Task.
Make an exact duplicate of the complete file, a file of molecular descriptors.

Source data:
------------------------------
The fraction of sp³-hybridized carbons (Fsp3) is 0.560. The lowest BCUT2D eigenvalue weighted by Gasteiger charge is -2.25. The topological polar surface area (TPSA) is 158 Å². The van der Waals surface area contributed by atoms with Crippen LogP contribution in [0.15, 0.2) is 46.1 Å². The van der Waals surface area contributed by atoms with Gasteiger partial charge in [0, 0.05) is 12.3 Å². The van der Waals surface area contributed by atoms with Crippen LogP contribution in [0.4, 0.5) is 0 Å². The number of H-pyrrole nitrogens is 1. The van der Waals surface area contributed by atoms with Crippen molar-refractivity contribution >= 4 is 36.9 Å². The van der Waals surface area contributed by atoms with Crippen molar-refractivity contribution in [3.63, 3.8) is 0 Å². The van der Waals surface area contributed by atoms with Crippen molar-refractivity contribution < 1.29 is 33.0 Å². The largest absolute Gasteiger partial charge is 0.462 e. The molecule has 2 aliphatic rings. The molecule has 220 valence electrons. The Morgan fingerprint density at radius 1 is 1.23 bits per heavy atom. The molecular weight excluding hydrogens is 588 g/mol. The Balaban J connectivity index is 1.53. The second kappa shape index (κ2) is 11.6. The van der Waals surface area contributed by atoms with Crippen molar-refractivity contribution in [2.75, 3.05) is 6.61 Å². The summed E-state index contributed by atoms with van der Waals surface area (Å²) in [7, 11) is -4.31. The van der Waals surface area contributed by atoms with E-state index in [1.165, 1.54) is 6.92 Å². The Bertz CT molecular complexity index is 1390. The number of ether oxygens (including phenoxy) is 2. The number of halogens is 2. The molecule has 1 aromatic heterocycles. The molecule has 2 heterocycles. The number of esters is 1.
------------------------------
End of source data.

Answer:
The fraction of sp³-hybridized carbons (Fsp3) is 0.560. The lowest BCUT2D eigenvalue weighted by Gasteiger charge is -2.25. The topological polar surface area (TPSA) is 158 Å². The van der Waals surface area contributed by atoms with Crippen LogP contribution in [0.15, 0.2) is 46.1 Å². The van der Waals surface area contributed by atoms with Gasteiger partial charge in [0, 0.05) is 12.3 Å². The van der Waals surface area contributed by atoms with Crippen LogP contribution in [0.4, 0.5) is 0 Å². The number of H-pyrrole nitrogens is 1. The van der Waals surface area contributed by atoms with Crippen molar-refractivity contribution >= 4 is 36.9 Å². The van der Waals surface area contributed by atoms with Crippen molar-refractivity contribution in [3.63, 3.8) is 0 Å². The van der Waals surface area contributed by atoms with Crippen molar-refractivity contribution < 1.29 is 33.0 Å². The largest absolute Gasteiger partial charge is 0.462 e. The molecule has 2 aliphatic rings. The molecule has 220 valence electrons. The Morgan fingerprint density at radius 1 is 1.23 bits per heavy atom. The molecular weight excluding hydrogens is 588 g/mol. The Balaban J connectivity index is 1.53. The second kappa shape index (κ2) is 11.6. The van der Waals surface area contributed by atoms with Crippen molar-refractivity contribution in [2.75, 3.05) is 6.61 Å². The summed E-state index contributed by atoms with van der Waals surface area (Å²) in [7, 11) is -4.31. The van der Waals surface area contributed by atoms with E-state index in [1.165, 1.54) is 6.92 Å². The Bertz CT molecular complexity index is 1390. The number of ether oxygens (including phenoxy) is 2. The number of halogens is 2. The molecule has 1 aromatic heterocycles. The molecule has 2 heterocycles. The number of esters is 1.